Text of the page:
Following the Nazi invasion of Poland on first September 1939, many Polish airmen, determined to continue fighting for their country’s freedom made their way to Britain. By the end of July 1940 there were over eight thousand Polish airmen in Britain. Initially they were incorporated into British Squadrons but in July and August 1940 numbers 302 and 303 (Polish) Fighter Squadrons were formed.
As a result of Nazi propaganda there was some doubt about the abilities of the Polish air force which lead Canadian Flight Lieutenant John A. Kent, who was posted to No. 303 (Polish) Fighter Squadron, so that it had an English speaking commander, during the Battle of Britain, to comment 'All I knew about the Polish Air Force was that it had only lasted about three days against the Luftwaffe, and I had no reason to suppose that they would shine any more brightly operating from England'.
However, as Hitler’s Luftwaffe attacks on Britain increased in the lead up to a planned invasion and RAF planes where being shot down at an alarming rate with the consequent loss of pilots, there was little alternative but to allow the eager Polish pilots into the air. They had undergone intensive English lessons as most of the Polish pilots could not speak any English, and undergone training on tricycles equipped with radio, speed indicators and compasses to learn formation style flying, much to the irritation of the experienced battle-hardened Polish airmen. In total 145 Polish airmen fought in the Battle of Britain - 79 in various RAF squadrons, 32 in No. 302 (Polish) Fighter Squadron and 34 in No. 303 (Polish) Fighter Squadron. Their bravery and skill became legendary. Just a few of the feats of the Polish airmen are as follows-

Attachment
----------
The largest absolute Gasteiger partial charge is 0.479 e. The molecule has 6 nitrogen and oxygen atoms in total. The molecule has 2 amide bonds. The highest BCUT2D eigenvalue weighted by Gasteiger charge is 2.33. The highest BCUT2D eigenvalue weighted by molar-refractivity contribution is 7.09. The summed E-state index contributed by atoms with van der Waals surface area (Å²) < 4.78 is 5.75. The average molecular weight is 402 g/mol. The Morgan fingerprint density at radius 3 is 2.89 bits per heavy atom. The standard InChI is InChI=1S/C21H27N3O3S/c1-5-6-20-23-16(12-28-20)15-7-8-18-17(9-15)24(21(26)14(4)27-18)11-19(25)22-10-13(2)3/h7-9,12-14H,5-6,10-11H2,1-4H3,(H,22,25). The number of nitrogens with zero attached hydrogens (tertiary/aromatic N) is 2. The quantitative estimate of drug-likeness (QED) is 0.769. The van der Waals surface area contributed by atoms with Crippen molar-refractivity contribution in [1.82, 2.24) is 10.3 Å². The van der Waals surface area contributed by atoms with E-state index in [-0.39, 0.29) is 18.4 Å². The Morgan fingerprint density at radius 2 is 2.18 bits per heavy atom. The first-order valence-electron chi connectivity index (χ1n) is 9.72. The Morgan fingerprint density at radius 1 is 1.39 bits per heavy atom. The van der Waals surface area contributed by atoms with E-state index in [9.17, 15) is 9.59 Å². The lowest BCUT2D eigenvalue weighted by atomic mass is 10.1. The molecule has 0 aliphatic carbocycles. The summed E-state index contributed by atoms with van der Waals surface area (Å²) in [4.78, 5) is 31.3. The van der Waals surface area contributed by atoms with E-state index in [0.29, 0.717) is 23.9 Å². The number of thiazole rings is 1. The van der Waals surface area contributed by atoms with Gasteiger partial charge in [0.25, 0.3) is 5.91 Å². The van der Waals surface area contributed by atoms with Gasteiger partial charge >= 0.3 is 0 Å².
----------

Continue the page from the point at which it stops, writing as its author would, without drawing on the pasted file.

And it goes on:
On 24thAugust Sergeant Antoni Glowacki of No. 501 Squadron RAF, claimed five enemy bombers, which were shot down over three separate sorties. He was one of only three pilots who achieved 'Ace-in-a-Day' status during the battle. (Ace being attributed where 5 or more enemy plane’s had been shot down)
On 303 Squadron’s second day in action on the 2ndSeptember 1940, 6 Polish pilots took on 150 Messerschmitts, in the dogfight which ensued, all the Polish pilots survived and 2 of them broke formation to pursue the enemy planes back to France, before returning to their base. (Exceptionally one of the rebel pilots, Josef Frantisek, who was actually Czech, was then given a dispensation to break formation and pursue enemy planes at his discretion)
303 Squadron is accredited as best scoring unit of the Battle of Britain.
On the first day of the Blitz on 7thSeptember 303 Squadron are attributed with shooting down 16 enemy planes without a single loss on their side in a record breaking fifteen minutes.
Nine of 303 Squadron's pilots qualified as 'aces.'
Sergeant Josef Frantisek, of 303 Squadron shot down 17 enemy planes, the highest scorer of the Battle of Britain.
Four Polish officers were awarded Distinguished Flying Crosses after the Battle of Britain.
During the Battle of Britain, Polish pilots serving in all RAF squadrons achieved a remarkable score of 203.5 destroyed, 35 probably destroyed and 36 damaged.
Twenty-nine Polish pilots, including Josef Frantisek, lost their lives in combat against the Luftwaffe during the Battle of Britain.
Commander-in-Chief of Fighter Command, Air Chief Marshal Sir Hugh Dowding said after the battle: 'Had it not been for the magnificent work of the Polish squadrons and their unsurpassed gallantry, I hesitate to say that the outcome of battle would have been the same'.
Another major contribution by the Poles to Allied victory was first breaking the Enigma code an achievement credited with saving thousands of lives.
Author The Cypher Bureau-(How the Poles solved Enigma)